The light in the darkness for Klefbom during the analysis time was that his importance to Edmonton proved more clearly than ever. The team performed markedly worse without his Swedish backkugge on the ice – which gave 23-year-old is proof that he is on the right path.
    – It is clear that you never want to see your team lose, but the difference was from when I was with made me feel proud of my role. It was very flattering when you read the media and fans write that “now we see Klefboms greatness”.
    – There were even many who thought that I was needed more than McDavid, who was injured at the same time. It is clear that it gave my ego a boost.

    Photo: Getty Images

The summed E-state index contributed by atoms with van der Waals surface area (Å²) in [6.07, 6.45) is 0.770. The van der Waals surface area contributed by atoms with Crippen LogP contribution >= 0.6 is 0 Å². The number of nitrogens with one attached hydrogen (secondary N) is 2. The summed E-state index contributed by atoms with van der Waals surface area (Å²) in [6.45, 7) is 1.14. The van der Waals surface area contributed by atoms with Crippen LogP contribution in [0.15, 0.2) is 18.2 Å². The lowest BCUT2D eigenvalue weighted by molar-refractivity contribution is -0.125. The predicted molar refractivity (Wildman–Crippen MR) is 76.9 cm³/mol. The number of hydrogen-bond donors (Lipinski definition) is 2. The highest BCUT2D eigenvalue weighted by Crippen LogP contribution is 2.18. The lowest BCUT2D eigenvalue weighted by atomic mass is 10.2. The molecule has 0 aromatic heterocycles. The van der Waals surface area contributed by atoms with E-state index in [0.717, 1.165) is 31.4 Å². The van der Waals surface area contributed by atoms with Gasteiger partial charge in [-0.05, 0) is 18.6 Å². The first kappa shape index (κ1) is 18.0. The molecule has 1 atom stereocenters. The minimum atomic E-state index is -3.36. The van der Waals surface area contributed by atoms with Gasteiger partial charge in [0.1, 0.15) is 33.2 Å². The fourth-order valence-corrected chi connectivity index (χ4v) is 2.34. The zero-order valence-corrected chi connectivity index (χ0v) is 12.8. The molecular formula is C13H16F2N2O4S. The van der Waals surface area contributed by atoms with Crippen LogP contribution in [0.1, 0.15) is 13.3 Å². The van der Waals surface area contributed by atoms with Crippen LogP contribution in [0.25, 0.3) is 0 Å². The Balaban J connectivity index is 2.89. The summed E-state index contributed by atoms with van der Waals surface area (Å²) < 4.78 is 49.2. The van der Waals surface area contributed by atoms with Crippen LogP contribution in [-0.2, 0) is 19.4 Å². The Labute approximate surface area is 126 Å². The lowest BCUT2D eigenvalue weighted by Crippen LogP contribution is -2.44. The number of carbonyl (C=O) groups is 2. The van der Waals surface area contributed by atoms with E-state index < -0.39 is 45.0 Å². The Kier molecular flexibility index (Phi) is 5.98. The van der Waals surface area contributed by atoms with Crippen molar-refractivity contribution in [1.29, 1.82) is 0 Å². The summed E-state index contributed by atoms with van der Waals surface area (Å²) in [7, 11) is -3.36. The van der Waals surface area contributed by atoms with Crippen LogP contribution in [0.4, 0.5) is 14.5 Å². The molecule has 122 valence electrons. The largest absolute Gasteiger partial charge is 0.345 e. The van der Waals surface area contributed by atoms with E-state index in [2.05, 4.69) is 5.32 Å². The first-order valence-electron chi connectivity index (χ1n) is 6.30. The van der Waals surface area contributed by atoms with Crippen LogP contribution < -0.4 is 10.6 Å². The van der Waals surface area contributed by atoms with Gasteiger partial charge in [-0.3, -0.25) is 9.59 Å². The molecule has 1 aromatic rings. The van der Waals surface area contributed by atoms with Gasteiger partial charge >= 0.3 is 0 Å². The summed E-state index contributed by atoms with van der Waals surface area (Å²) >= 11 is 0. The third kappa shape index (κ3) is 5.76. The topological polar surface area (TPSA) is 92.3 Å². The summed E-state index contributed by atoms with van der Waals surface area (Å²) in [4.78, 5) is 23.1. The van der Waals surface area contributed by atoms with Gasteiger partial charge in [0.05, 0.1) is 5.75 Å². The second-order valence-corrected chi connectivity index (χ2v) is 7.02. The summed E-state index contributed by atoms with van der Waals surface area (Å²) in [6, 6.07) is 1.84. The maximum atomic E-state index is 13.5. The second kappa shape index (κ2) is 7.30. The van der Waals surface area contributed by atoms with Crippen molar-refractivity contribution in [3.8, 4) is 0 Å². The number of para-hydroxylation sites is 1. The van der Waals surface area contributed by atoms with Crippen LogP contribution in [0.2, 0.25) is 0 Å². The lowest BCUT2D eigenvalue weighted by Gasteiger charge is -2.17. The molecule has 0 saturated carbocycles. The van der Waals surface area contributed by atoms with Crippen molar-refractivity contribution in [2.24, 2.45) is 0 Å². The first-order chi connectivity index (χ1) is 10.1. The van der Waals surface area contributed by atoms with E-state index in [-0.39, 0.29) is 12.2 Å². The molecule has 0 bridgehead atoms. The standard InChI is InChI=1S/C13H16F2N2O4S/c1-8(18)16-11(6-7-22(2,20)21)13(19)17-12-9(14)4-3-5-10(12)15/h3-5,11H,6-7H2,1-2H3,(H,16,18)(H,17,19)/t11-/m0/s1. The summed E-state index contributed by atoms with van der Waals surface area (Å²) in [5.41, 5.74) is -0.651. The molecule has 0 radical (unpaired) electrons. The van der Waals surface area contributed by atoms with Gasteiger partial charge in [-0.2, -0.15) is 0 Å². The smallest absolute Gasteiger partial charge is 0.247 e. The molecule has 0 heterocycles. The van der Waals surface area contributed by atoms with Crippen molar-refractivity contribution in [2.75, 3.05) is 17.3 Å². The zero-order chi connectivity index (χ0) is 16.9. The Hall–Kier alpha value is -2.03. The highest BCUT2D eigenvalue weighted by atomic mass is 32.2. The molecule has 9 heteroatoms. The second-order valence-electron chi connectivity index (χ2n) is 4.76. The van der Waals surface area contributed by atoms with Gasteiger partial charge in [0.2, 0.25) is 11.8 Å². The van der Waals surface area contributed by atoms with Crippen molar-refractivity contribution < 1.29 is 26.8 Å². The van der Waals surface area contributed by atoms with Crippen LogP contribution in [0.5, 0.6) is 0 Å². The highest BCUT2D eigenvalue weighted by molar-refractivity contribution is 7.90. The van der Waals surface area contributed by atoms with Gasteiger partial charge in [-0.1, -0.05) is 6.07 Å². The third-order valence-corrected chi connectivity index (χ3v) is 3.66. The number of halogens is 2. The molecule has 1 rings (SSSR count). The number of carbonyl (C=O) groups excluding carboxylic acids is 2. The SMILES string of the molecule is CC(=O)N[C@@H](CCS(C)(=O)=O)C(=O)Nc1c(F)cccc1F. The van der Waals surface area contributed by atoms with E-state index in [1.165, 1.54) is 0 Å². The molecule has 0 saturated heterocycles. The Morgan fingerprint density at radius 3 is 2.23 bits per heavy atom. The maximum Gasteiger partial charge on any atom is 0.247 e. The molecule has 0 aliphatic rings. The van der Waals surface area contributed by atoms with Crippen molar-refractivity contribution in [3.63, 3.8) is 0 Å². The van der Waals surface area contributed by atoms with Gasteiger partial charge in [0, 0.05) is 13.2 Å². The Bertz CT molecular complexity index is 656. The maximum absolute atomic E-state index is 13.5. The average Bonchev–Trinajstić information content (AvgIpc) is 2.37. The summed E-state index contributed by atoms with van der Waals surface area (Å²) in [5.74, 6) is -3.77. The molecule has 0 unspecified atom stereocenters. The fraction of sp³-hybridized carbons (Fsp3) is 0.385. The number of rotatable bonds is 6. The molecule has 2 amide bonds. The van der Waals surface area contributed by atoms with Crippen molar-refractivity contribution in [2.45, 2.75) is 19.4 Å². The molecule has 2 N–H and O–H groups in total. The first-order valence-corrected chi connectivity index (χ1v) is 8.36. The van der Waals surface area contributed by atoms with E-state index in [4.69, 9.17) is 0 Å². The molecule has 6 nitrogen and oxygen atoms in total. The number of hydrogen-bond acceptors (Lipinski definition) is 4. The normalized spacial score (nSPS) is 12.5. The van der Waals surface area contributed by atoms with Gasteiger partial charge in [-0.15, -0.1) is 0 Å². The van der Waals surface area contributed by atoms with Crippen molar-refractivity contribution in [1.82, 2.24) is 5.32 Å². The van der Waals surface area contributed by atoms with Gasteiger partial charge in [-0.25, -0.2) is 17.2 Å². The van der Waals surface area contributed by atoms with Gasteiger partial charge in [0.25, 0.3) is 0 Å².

Vermlander will now stay at home in Karlstad and prepare for the season for a few more weeks. In late August, he puts himself on a plane to Edmonton, where he can get a compatriot as a neighbor.
    – I talked to Adam (Larsson), which is now in Edmonton. He’ll check the apartment in the same house as I live, so it may be that we are neighbors. It would be perfect – because then we can go together to practices and games, says Klefbom.

    In Canada trejden who took Adam to Edmonton in exchange for Taylor Hall kristiserats. What do you think about it?
    – I think the team has improved. We already have so many promising forwards and we did not really have a peak reverse is rightare. I also think Adam gets a real breakthrough this year and hopefully I get the chance to play with him and forming chemistry.
    – At the same time, I understand the reactions. Taylor has been our best player in recent years, but it’s also hard to tell what he has contributed. He never played his best games against the tougher teams, which we really needed it. However, he was fantastic when we met the little worse law.